December 18, 2020
Navajo Nation, Arizona — The UCLA Institute of the Environment and Sustainability presented the 2020 Pritzker Emerging Environmental Genius Award to Clara Pratte, a member of the Navajo Nation.
Clara is the Co-Founder and President of Navajo Power, a public-benefit corporation that develops utility scale clean energy infrastructure projects in partnership with tribal communities. “We committed to bringing solar to the Navajo Nation while benefiting local communities,” says Pratte, “We are changing the paradigm. We are building in a way that makes sense for tribal communities, at their direction, for their benefit. We often say if one home is without, we have failed. I can look in the eyes of local people and say ‘we are here for the long haul to work with you’ and know that it’s true.”
Pratte is also the Founder of Strongbow Strategies, a firm that assists tribal and governmental clients with business and technical issues with the broader goal of alleviating poverty and advancing tribal sovereignty. She has the honor of serving on the Transition Team for President-Elect Joe Biden after serving as his Director of Tribal Engagement on the campaign trail, providing critical leadership that brought unprecedented turnout of the Native vote. When she’s not working, she’s kept even busier by her two adorable young boys, Joey and Jack, and loving husband Joe.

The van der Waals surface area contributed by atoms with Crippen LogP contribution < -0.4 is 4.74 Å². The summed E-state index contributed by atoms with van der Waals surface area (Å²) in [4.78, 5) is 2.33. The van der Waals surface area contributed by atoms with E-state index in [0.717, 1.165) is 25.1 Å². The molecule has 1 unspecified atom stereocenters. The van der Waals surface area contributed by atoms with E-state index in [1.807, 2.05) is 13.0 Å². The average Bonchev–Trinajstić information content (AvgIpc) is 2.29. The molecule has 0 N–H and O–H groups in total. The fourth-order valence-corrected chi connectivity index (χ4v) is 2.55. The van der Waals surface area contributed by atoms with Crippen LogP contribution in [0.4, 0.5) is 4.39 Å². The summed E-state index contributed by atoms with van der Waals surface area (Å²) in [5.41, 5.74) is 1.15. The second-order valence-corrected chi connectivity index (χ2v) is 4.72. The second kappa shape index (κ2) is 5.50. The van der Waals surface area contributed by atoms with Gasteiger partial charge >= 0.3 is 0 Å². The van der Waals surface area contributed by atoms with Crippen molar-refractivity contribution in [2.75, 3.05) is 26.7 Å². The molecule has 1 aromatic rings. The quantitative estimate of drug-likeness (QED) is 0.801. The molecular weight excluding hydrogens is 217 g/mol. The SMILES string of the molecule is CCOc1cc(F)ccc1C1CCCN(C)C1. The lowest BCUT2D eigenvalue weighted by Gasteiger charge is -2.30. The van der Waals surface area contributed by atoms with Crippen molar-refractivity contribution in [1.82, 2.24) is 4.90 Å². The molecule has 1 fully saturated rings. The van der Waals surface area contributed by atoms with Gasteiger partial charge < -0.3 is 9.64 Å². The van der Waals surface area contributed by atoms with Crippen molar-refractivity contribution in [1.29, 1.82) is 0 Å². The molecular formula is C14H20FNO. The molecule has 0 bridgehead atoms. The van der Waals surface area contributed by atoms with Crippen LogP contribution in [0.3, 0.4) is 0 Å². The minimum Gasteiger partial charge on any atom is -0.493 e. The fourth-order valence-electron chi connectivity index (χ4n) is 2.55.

The annual award carries a prize of $100,000, which is funded through a portion of a $20 million gift to UCLA from the Anthony and Jeanne Pritzker Family Foundation. It is the field’s first major honor specifically for innovators under the age of 40 – those whose work stands to benefit most from the prize money and the prestige it conveys.
Clara was chosen as winner by a panel of four distinguished judges: Anousheh Ansari, CEO of XPrize Foundation; Kevin de León, Los Angeles City Councilmember; Lori Garver, CEO of Earthrise Alliance; and Kara Hurst, head of worldwide sustainability at Amazon.
“I don’t need to convince this crowd that climate change is an existential threat,” de León said. “We cannot solve it unless all individuals can access the latest and greatest energy technologies and live in a sustainable community.”
Pratte said the award, which was presented Dec. 16 in an online ceremony, brought to mind traditional wisdom: “There’s a Navajo saying that when there’s a world to heal, there’s going to be a mother to do it — a woman to do it.”